Professor Gerhard Bowering (Yale University, USA) in an article entitled “Muhammad (570-632)”, in his Princeton Encyclopedia of Islamic Political Thought, is of this opinion when he presents Prophet (SAW) as a ‘political leader’: “That one man could achieve so much in such a short time is astounding. … [He (SAW)] made a global impact over more than a millennium and whose cause continues to exert a worldwide attraction today. His message has stood the test of time for more than a thousand years, and his community has grown steadily over the centuries”.
Professor Tamara Sonn (professor in the History of Islam at Georgetown University, USA) in her ‘Islam: A Brief History’, also admits that Prophet’s [SAW] role “extends beyond the task of delivering revelation”, for his life is “a model for humanity of how to live every moment, and make every choice, in accordance with God’s will. The way he lived his life is described by the Quran as the best example of Islam” (Q. 33: 21); and together with the Quran, his example (Sunnah) “comprise the guidance [and direction] Muslims need in their collective responsibility to establish justice”.
Professor John L. Esposito (professor of Religion & International Affairs and of Islamic Studies at Georgetown University, USA) in his ‘What Everyone Needs to Know About Islam’ writes: “In contrast to the often spiritualized Christian view of Jesus [Prophet ‘Isa (AS)], Muslims look upon Muhammad [(SAW)] as both a prophet and a very human figure, one who had great political as well as spiritual insights. Thus Muslims look to Muhammad’s [(SAW)] example for guidance in all aspects of life: how to treat friends as well as enemies, what to eat and drink, how to mourn and celebrate. … [Prophet] Muhammad’s [(SAW)] life translated the guidance revealed in the Quran into action; he lived the revelation, giving concrete form to the laws that God revealed for the various conditions of ordinary human life. For Islam, no aspect of life is outside the realm of religion”. In his The Future of Islam, Esposito writes as: “Muhammad [SAW] is one of the great figures of world history. Few have had more of a global religious and political impact; yet no prophet has been more vilified throughout history. … In his lifetime, throughout Muslim history, and today, the Prophet Muhammad [SAW] is seen as the ‘living Quran’, the embodiment of God’s will in his behavior and words”.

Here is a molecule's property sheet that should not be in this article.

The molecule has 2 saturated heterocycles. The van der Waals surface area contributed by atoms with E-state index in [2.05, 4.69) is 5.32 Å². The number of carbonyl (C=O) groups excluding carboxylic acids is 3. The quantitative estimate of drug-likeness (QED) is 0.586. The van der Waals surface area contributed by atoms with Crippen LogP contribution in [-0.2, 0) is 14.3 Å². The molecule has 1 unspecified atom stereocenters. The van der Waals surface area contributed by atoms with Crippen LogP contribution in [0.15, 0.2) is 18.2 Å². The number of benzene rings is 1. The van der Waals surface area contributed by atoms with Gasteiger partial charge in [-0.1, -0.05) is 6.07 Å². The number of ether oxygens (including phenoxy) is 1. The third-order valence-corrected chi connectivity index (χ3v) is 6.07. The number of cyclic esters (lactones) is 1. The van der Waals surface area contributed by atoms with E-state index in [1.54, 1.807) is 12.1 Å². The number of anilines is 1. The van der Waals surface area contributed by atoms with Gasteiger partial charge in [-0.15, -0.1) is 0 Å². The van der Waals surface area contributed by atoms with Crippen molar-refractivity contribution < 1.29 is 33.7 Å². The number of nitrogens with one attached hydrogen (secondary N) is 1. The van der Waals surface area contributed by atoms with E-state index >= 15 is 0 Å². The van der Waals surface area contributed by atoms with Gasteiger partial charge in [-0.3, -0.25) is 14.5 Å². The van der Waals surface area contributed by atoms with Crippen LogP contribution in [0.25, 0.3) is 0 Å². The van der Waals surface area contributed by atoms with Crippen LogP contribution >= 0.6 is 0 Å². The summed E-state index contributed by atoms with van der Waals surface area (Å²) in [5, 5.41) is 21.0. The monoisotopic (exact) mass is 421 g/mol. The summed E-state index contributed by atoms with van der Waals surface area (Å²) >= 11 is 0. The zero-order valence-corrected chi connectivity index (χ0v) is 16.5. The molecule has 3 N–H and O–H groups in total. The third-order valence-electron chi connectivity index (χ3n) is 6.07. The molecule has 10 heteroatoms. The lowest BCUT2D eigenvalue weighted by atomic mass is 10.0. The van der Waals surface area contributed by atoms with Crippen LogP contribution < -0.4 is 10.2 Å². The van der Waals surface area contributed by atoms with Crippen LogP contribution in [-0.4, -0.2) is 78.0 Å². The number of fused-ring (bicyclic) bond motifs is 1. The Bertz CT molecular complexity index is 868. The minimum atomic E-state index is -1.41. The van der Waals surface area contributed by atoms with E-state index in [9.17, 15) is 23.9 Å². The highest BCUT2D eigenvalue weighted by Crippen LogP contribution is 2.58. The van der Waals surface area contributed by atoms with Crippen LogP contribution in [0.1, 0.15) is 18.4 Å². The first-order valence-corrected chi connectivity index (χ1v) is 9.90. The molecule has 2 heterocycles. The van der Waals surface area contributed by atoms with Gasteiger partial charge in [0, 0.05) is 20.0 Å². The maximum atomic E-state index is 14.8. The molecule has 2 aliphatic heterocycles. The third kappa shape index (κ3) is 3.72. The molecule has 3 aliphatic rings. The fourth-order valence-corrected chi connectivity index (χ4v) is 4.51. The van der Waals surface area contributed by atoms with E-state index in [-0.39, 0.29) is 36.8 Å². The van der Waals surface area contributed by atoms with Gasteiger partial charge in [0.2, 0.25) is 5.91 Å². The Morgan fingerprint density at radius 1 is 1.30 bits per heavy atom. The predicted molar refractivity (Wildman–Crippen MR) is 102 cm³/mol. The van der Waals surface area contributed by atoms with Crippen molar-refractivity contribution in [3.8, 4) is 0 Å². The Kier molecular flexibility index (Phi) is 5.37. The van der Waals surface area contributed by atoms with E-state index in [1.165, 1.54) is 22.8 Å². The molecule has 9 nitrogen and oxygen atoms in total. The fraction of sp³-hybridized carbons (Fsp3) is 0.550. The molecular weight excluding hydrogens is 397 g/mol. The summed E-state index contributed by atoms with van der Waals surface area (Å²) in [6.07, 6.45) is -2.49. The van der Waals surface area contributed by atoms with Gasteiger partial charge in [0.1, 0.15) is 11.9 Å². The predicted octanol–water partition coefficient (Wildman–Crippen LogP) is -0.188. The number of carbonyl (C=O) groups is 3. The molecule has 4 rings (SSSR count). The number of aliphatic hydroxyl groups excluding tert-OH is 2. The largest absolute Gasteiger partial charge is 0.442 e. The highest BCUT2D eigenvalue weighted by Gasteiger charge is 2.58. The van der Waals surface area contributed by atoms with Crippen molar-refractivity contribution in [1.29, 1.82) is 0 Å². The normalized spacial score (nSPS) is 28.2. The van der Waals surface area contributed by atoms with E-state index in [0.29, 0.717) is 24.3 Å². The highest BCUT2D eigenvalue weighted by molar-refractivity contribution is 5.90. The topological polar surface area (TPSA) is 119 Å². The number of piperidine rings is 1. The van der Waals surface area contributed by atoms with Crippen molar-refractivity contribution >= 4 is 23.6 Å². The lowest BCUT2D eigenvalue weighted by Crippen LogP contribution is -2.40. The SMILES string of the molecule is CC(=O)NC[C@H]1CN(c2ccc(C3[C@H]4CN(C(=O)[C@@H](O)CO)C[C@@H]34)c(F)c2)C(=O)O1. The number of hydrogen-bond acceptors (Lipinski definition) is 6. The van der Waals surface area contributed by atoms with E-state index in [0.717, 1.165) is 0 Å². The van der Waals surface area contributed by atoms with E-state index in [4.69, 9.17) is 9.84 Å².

Karen Armstrong, British author and a commentator of Irish Catholic descent (who is well known for her books on comparative religions as well as Islam), in her Islam: A Short History writes about Prophet (SAW) in these words: “Muhammad [SAW] did not think that he was founding a new religion, but that he was merely bringing the old faith in the One God to the Arabs, who had never had a prophet before. … Single-handedly, Muhammad [SAW; in a brief period of 23 years] had brought peace to war-torn Arabia. … Muhammad [SAW] became the archetypal example of that perfect submission to the divine, and Muslims … would attempt to conform to this standard in their spiritual and social lives. Muhammad(SAW) was never venerated as a divine figure, but he was held to be the Perfect Man. His surrender to God had been so complete that he had transformed society and enabled the Arabs to live together in harmony”.
These are some of the glimpses of the unbiased, positive, and balanced approach(es) adopted by western scholars on Prophet’s Seerah. However, this is just one side of the coin; the other side shows that there have been many attempts when the image of Prophet (SAW) was presented in a highly ‘distorted’ form. An extensively researched and remarkable work, refuting the orientalist attacks, was authored by Muhammad Mohar Ali, ‘Sirat al-Nabi and the Orientalists’ (from Madina in 1997).
In 2010, Dr Abdelwahab El-Affendi (a Sudanese Islamic political scientist based in UK’s University of Westminster) published, as an anthological collection of “Western Writings on the Prophet Muhammad [SAW]: From the 18th Century to the Present”, ‘About Muhammad: The Other Western Perspective on the Prophet of Islam’ (Legacy Publishing, UK, 2010). It is “a vital compilation of extracts, each by Western writers, which provides a well informed and beautiful insight into the mission, heritage and legacy of Muhammad, the prophet of Islam”, and contains essays/ extracts from the works of the Western scholars like George Sale, Thomas Carlyle, Alphonse Marie Louis de Lamartine, Tor Andrae, W. Montgomery Watt, John L. Esposito, Annemarie Schimmel, Clinton Bennett, Barnaby Rogerson, Karen Armstrong, & Bayard Taylor, on varied aspects of Prophet’s (SAW) life and mission. This Western legacy on Prophet’s Seerah—of both positive & negative perceptions—is a continuous and unceasing effort.

—The author is Assistant Professor, Islamic Studies, at GDC Pulwama. He can be reached at: